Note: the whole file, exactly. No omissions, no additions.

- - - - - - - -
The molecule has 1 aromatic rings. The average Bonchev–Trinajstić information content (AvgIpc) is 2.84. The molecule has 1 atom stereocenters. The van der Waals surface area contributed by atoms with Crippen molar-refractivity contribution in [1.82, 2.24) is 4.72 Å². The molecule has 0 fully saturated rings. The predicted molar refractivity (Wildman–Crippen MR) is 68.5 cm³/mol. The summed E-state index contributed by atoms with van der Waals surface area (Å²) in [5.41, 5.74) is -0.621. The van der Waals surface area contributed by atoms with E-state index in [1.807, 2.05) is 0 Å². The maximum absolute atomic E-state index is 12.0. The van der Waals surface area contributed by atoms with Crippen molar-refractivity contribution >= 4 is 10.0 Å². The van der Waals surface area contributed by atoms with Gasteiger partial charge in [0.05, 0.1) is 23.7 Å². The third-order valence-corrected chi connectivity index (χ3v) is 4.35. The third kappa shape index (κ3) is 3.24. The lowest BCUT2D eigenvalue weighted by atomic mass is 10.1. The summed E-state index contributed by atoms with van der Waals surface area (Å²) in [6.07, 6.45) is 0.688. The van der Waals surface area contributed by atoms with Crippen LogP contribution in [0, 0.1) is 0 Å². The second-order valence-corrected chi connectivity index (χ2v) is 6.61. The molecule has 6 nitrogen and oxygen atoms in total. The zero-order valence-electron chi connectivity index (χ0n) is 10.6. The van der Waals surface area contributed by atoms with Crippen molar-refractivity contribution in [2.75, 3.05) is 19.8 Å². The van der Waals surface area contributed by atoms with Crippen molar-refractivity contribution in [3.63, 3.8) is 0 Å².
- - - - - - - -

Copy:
The molecule has 1 aromatic rings. The average Bonchev–Trinajstić information content (AvgIpc) is 2.84. The molecule has 1 atom stereocenters. The van der Waals surface area contributed by atoms with Crippen molar-refractivity contribution in [1.82, 2.24) is 4.72 Å². The molecule has 0 fully saturated rings. The predicted molar refractivity (Wildman–Crippen MR) is 68.5 cm³/mol. The summed E-state index contributed by atoms with van der Waals surface area (Å²) in [5.41, 5.74) is -0.621. The van der Waals surface area contributed by atoms with E-state index in [1.807, 2.05) is 0 Å². The maximum absolute atomic E-state index is 12.0. The van der Waals surface area contributed by atoms with Crippen molar-refractivity contribution >= 4 is 10.0 Å². The van der Waals surface area contributed by atoms with Gasteiger partial charge in [0.05, 0.1) is 23.7 Å². The third-order valence-corrected chi connectivity index (χ3v) is 4.35. The third kappa shape index (κ3) is 3.24. The lowest BCUT2D eigenvalue weighted by atomic mass is 10.1. The summed E-state index contributed by atoms with van der Waals surface area (Å²) in [6.07, 6.45) is 0.688. The van der Waals surface area contributed by atoms with Crippen LogP contribution in [0, 0.1) is 0 Å². The second-order valence-corrected chi connectivity index (χ2v) is 6.61. The molecule has 6 nitrogen and oxygen atoms in total. The zero-order valence-electron chi connectivity index (χ0n) is 10.6. The van der Waals surface area contributed by atoms with Crippen molar-refractivity contribution in [2.75, 3.05) is 19.8 Å². The van der Waals surface area contributed by atoms with Crippen molar-refractivity contribution in [3.63, 3.8) is 0 Å².